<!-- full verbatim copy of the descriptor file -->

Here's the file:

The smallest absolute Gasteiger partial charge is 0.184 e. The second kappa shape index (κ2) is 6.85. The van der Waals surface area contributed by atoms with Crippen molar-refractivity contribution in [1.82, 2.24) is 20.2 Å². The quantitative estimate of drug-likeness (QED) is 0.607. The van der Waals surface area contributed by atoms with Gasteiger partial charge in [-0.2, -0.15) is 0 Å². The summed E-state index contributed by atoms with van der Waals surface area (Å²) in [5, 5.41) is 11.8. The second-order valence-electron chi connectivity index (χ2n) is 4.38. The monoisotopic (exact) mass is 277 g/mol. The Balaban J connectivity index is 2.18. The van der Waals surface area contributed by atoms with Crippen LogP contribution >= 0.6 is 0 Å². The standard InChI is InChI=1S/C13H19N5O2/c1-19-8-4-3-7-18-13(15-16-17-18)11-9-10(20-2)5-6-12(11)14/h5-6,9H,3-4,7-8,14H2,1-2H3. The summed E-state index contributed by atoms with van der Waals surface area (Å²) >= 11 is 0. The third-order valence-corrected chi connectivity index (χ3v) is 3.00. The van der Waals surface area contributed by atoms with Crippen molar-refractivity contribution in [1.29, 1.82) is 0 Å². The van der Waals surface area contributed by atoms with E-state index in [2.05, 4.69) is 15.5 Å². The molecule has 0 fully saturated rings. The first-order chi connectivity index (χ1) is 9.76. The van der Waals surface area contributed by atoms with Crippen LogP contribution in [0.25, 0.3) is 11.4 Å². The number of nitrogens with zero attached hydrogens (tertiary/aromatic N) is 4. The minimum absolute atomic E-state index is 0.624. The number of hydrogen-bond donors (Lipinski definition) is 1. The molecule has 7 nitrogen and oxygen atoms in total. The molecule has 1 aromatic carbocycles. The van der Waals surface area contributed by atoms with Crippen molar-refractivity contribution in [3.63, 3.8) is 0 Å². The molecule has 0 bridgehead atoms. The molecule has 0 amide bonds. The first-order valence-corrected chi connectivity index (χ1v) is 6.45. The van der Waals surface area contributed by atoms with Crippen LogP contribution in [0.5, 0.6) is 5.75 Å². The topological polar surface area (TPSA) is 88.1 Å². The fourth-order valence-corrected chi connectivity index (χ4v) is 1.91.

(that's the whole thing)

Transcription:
The smallest absolute Gasteiger partial charge is 0.184 e. The second kappa shape index (κ2) is 6.85. The van der Waals surface area contributed by atoms with Crippen molar-refractivity contribution in [1.82, 2.24) is 20.2 Å². The quantitative estimate of drug-likeness (QED) is 0.607. The van der Waals surface area contributed by atoms with Gasteiger partial charge in [-0.2, -0.15) is 0 Å². The summed E-state index contributed by atoms with van der Waals surface area (Å²) in [5, 5.41) is 11.8. The second-order valence-electron chi connectivity index (χ2n) is 4.38. The monoisotopic (exact) mass is 277 g/mol. The Balaban J connectivity index is 2.18. The van der Waals surface area contributed by atoms with Crippen LogP contribution >= 0.6 is 0 Å². The standard InChI is InChI=1S/C13H19N5O2/c1-19-8-4-3-7-18-13(15-16-17-18)11-9-10(20-2)5-6-12(11)14/h5-6,9H,3-4,7-8,14H2,1-2H3. The summed E-state index contributed by atoms with van der Waals surface area (Å²) >= 11 is 0. The third-order valence-corrected chi connectivity index (χ3v) is 3.00. The van der Waals surface area contributed by atoms with Crippen molar-refractivity contribution in [1.29, 1.82) is 0 Å². The van der Waals surface area contributed by atoms with E-state index in [2.05, 4.69) is 15.5 Å². The molecule has 0 fully saturated rings. The first-order chi connectivity index (χ1) is 9.76. The van der Waals surface area contributed by atoms with Crippen LogP contribution in [0.25, 0.3) is 11.4 Å². The number of nitrogens with zero attached hydrogens (tertiary/aromatic N) is 4. The minimum absolute atomic E-state index is 0.624. The number of hydrogen-bond donors (Lipinski definition) is 1. The molecule has 7 nitrogen and oxygen atoms in total. The molecule has 1 aromatic carbocycles. The van der Waals surface area contributed by atoms with Crippen molar-refractivity contribution in [3.63, 3.8) is 0 Å². The molecule has 0 bridgehead atoms. The molecule has 0 amide bonds. The first-order valence-corrected chi connectivity index (χ1v) is 6.45. The van der Waals surface area contributed by atoms with Crippen LogP contribution in [0.5, 0.6) is 5.75 Å². The topological polar surface area (TPSA) is 88.1 Å². The fourth-order valence-corrected chi connectivity index (χ4v) is 1.91.